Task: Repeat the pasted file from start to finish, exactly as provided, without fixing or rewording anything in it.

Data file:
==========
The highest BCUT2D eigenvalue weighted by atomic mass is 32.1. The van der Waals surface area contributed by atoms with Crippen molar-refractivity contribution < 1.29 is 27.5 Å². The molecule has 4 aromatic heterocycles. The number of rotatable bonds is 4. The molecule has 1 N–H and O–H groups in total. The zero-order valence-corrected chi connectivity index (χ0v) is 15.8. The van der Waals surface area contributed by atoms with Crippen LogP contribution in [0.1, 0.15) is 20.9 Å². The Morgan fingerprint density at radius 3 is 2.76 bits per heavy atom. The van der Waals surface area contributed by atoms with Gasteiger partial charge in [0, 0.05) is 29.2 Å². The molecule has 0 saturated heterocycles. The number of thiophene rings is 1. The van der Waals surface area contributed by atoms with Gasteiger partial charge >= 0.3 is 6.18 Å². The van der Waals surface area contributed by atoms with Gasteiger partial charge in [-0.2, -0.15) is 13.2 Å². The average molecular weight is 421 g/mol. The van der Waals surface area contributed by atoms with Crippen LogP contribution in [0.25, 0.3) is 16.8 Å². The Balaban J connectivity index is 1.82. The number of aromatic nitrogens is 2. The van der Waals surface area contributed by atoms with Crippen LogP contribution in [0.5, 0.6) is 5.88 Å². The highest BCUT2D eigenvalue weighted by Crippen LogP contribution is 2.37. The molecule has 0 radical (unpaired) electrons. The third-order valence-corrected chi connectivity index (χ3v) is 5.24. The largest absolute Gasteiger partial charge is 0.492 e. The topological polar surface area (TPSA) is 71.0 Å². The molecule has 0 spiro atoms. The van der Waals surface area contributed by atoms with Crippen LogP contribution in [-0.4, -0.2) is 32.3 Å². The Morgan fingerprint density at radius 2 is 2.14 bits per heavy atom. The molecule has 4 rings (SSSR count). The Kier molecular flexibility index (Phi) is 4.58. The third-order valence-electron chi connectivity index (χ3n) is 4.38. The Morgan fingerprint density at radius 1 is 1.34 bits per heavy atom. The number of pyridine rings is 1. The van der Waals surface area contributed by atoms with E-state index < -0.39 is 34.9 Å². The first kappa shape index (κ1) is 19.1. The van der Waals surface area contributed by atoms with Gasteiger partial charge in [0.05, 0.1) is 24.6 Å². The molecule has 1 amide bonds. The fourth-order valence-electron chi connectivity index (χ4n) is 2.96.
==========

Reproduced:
The highest BCUT2D eigenvalue weighted by atomic mass is 32.1. The van der Waals surface area contributed by atoms with Crippen molar-refractivity contribution < 1.29 is 27.5 Å². The molecule has 4 aromatic heterocycles. The number of rotatable bonds is 4. The molecule has 1 N–H and O–H groups in total. The zero-order valence-corrected chi connectivity index (χ0v) is 15.8. The van der Waals surface area contributed by atoms with Crippen LogP contribution in [0.1, 0.15) is 20.9 Å². The Morgan fingerprint density at radius 3 is 2.76 bits per heavy atom. The van der Waals surface area contributed by atoms with Gasteiger partial charge in [0, 0.05) is 29.2 Å². The molecule has 0 saturated heterocycles. The number of thiophene rings is 1. The van der Waals surface area contributed by atoms with Gasteiger partial charge >= 0.3 is 6.18 Å². The van der Waals surface area contributed by atoms with Gasteiger partial charge in [-0.2, -0.15) is 13.2 Å². The average molecular weight is 421 g/mol. The van der Waals surface area contributed by atoms with Crippen LogP contribution in [0.25, 0.3) is 16.8 Å². The Balaban J connectivity index is 1.82. The number of aromatic nitrogens is 2. The van der Waals surface area contributed by atoms with Crippen LogP contribution in [0.5, 0.6) is 5.88 Å². The highest BCUT2D eigenvalue weighted by Crippen LogP contribution is 2.37. The molecule has 0 radical (unpaired) electrons. The third-order valence-corrected chi connectivity index (χ3v) is 5.24. The largest absolute Gasteiger partial charge is 0.492 e. The topological polar surface area (TPSA) is 71.0 Å². The molecule has 0 spiro atoms. The van der Waals surface area contributed by atoms with Crippen LogP contribution in [-0.4, -0.2) is 32.3 Å². The Morgan fingerprint density at radius 2 is 2.14 bits per heavy atom. The molecule has 4 rings (SSSR count). The Kier molecular flexibility index (Phi) is 4.58. The third-order valence-electron chi connectivity index (χ3n) is 4.38. The Morgan fingerprint density at radius 1 is 1.34 bits per heavy atom. The number of pyridine rings is 1. The van der Waals surface area contributed by atoms with E-state index < -0.39 is 34.9 Å². The first kappa shape index (κ1) is 19.1. The van der Waals surface area contributed by atoms with Gasteiger partial charge in [0.05, 0.1) is 24.6 Å². The molecule has 1 amide bonds. The fourth-order valence-electron chi connectivity index (χ4n) is 2.96.